page 18


Moebius are perhaps the finest flowering of the English bagpipe music revival. A recent press plug describes their music as “mainly traditional-based ...written by Jon Swayne” - a quaint notion, but one which in fact does scant justice to the breadth of Swayne’s composi- tion talent.

Unshackled by convention, he draws together disparate strands to forge a compelling and distinctive style. He makes no claims for this as traditional English music, and indeed with his polkas and bourees the accent falls most firmly on the other side of the Channel. His rich use of harmonies and the walking bass-lines of the lower-pitched pipes have the imprint of Roussillon and the Auvergne, and are all the more striking in the face of our own strictly melodic approach north of the Border.

I suspect that the starting point for this project was the instrument itself. Swayne, a bagpipe-maker, has combined aspects of the Border half-longs with the French Musette     bechonet, creating a superbly-toned hybrid with a range of an octave-and-a-half, and the potential for all sorts of half notes through cross-fingering.

Add the sensible notion of bringing together musicians playing in related pitches, and the harmonic possibilities abound.

More than once, in listening to the twelve tracks on this CD, the term "Irish organ" sprang to mind, this being a common early description of the Uilleann pipe with its regulators -   except that with Moebius the harmonies are more fluid and flexible, chiming out chords on tunes such as Jake Davey’s Polka, wafting gracefully through the complexities of The Harbinger, forging vibrant cross-rhythms in Europipe March No 1. A revelation, to be sure, to this confirmed melody-man, and a reflection of the versatility of the instrument.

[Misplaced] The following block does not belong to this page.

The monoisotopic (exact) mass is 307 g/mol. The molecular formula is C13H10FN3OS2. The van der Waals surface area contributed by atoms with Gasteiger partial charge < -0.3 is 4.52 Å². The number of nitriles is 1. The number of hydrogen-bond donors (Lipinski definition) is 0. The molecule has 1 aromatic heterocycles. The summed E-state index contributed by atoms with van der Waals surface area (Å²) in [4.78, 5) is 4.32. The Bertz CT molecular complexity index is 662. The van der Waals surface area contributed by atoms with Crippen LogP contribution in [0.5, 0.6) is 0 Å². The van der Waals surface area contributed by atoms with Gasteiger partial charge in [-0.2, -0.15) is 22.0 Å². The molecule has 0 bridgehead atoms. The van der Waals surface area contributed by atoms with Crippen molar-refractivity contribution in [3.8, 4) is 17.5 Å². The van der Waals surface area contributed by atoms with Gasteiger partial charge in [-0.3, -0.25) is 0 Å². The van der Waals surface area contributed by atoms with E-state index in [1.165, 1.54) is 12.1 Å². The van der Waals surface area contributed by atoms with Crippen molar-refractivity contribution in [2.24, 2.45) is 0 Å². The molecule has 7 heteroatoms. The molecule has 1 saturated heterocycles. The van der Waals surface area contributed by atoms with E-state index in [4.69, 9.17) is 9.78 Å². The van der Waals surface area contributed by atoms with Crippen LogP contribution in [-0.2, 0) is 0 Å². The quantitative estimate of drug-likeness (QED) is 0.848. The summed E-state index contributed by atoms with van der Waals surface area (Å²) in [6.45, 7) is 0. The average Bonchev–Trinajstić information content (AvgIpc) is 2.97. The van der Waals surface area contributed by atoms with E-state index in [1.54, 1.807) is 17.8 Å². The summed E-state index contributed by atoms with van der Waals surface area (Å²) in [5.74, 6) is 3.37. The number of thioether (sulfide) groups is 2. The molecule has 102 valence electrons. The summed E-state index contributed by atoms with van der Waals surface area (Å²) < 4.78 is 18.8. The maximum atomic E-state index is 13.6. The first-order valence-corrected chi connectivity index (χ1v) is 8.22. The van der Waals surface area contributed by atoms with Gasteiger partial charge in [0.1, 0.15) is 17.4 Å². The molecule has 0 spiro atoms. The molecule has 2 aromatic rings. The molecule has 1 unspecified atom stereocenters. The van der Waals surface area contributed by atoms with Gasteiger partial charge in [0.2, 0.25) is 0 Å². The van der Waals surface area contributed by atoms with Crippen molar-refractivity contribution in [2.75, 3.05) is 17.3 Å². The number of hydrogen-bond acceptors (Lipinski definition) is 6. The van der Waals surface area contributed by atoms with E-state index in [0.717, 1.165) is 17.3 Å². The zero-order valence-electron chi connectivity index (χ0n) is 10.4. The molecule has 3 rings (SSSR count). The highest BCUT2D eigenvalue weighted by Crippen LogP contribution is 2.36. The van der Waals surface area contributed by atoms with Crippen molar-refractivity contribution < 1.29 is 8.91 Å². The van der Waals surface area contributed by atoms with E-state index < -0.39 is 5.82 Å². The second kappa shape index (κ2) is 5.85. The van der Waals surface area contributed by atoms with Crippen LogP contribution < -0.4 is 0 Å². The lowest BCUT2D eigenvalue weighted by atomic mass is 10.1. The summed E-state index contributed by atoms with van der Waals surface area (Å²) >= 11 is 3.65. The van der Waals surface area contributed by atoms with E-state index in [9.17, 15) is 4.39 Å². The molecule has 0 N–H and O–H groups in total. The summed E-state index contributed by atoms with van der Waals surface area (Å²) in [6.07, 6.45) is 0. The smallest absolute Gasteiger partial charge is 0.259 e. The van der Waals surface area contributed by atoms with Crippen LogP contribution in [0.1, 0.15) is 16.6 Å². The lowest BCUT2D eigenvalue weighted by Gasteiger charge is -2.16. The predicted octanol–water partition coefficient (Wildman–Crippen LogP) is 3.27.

Complexity, mind you, has its drawbacks, and the music as a whole seems thirled to a rather stately progression through the pieces, showing none of the rip-roaring no-holds-barred playing that we associate with the Scots and Irish traditions. This might be by design, or might reflect the difficulties inherent in creating a new and complex fingering system. If at times the fire is lacking, the technique is certainly good throughout, with fairly sparse gracing and a considered use of vibrato, easily overdone in less experienced hands.

With one exception all the tunes are of Jon Swayne’s making, and exhibit a wide variety of styles from mid-European waltzes to Border slip jigs. He takes every opportunity to display the versatility of his chanters, and happily moves well beyond the realms of the conventional, as in the plangent Waiting Game, in which the three pipes meander and inter- twine, playing off each other, swopping the lead line. “Not so much a tune”, as the sleeve notes say, “more a sonic experience”.

And (added bonus here), in the Beverly Recessional, recorded in situ at the at Beverley Minster, we must have the longest fade in recording history, as the pipes rumble majestically into the far recesses of the nave. It takes three minutes. Big music; big cathedral; big sound.

Although to a large extent a showcase for Swayne’s vision, the contributions of his cohorts Judy Rockcliff and Don Ward shouldn’t be underestimated. The sleeve notes don’t tell us much about them, but it’s clear that the strength of Moebius lies in the group sound, an   ensemble which puts implicit faith in the sweet-toned instruments, the strength of the     harmonies, and the richness of the drones. Some of the tune sets verge on the over-long, with the endless repetition of certain continental-style pieces, but by any reckoning this is a quality recording of music.

WARNING: This CD runs for almost 62 minutes. It probably shouldn't be digested in one sitting.

Iain MacInnes